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Geno Smith Wasn’t Better Than His Backup

In the most surreal bit of sports news to hit Tuesday’s wires, Geno Smith, the incumbent starting quarterback for the New York Jets, is going to miss six to 10 weeks with an injury. And it wasn’t just any kind of injury; it was the kind you get when a teammate punches you and breaks your jaw.

According to ESPN’s Adam Schefter, now-cut linebacker IK Enemkpali slugged Smith because he failed to reimburse Enemkpali for a $600 plane ticket. Jets fans — at least, Jets fans in the FiveThirtyEight office — rejoiced. But coming into the preseason, this Jets team showed at least a vague sense of promise. Are the Jets really better off without Smith?

Last year, New York went 4-12 (3-10 under Smith) with one of the NFL’s worst passing offenses, and Smith was pretty bad for the second straight season. In fact, his career has gotten off to one of the worst starts of any QB since the 1970 AFL-NFL merger. Although Hall of Famers Troy Aikman and Terry Bradshaw kicked off their careers with equally bad passing efficiency numbers, it’s far more likely that Smith is a talent on par with, say, Kyle Boller than that he’s harboring hidden star potential.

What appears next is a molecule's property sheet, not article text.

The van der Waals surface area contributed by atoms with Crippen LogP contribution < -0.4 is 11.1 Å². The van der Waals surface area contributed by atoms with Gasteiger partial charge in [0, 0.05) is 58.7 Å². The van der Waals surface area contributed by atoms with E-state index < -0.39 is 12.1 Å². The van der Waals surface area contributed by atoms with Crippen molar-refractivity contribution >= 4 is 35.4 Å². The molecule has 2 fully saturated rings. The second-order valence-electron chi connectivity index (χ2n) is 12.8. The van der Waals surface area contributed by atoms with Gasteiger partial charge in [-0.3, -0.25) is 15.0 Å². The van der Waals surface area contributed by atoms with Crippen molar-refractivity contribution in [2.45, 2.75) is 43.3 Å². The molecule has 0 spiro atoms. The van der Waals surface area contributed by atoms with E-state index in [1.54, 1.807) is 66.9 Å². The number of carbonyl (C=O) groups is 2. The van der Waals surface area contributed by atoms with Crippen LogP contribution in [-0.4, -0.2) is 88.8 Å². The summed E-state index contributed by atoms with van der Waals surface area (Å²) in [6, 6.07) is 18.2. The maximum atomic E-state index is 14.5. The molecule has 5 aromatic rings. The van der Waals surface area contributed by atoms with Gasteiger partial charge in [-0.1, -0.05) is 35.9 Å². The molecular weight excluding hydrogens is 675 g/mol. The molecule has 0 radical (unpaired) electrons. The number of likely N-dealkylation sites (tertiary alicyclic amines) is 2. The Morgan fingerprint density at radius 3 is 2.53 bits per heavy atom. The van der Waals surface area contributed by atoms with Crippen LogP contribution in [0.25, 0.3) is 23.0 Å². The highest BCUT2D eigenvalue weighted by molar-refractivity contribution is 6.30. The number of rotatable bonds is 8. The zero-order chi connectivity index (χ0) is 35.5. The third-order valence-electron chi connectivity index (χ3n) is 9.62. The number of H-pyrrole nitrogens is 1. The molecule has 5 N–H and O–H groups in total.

And while Smith will be 25 this season, an age at which QBs still show a decent amount of improvement, the typical aging curve wouldn’t even carry Smith to league-average status at his peak.

Meanwhile, the Jets’ backup quarterback isn’t a bad one. Longtime Buffalo Bills starter Ryan Fitzpatrick occupied the seat behind Smith and — statistically speaking — he’s probably a better QB than the man slated for the huddle, at least in the short term. Over the past two seasons (when he was with the Houston Texans and the Tennessee Titans), Fitzpatrick’s Total QBR1 of 54.1 was better than Smith’s 41.2 mark during that span, and Fitzpatrick’s cumulative ProFootballFocus grade of +11.3 vastly outpaced Smith’s total of -37.3. By the numbers, the Jets are better off with the glass-jawed Smith out of the game, holding a clipboard on the sidelines.

Of course, these kinds of assessments always come with the caveat that individual football statistics are obscured by countless interactions, coaching decisions and other contextual factors. And the Jets did add a good receiver over the offseason, Brandon Marshall, so it’s possible Smith would have improved significantly in 2015 had he not run afoul of Enemkpali’s fist. But Jets fans shouldn’t worry too much about what might have been: The team’s offense will probably be better with Fitzpatrick under center than it would have been with Smith.

Footnotes

  1. ESPN’s play-by-play-based measurement of quarterbacking performance, which grades on a 0-100 scale.

Neil Paine is a senior sportswriter for FiveThirtyEight.

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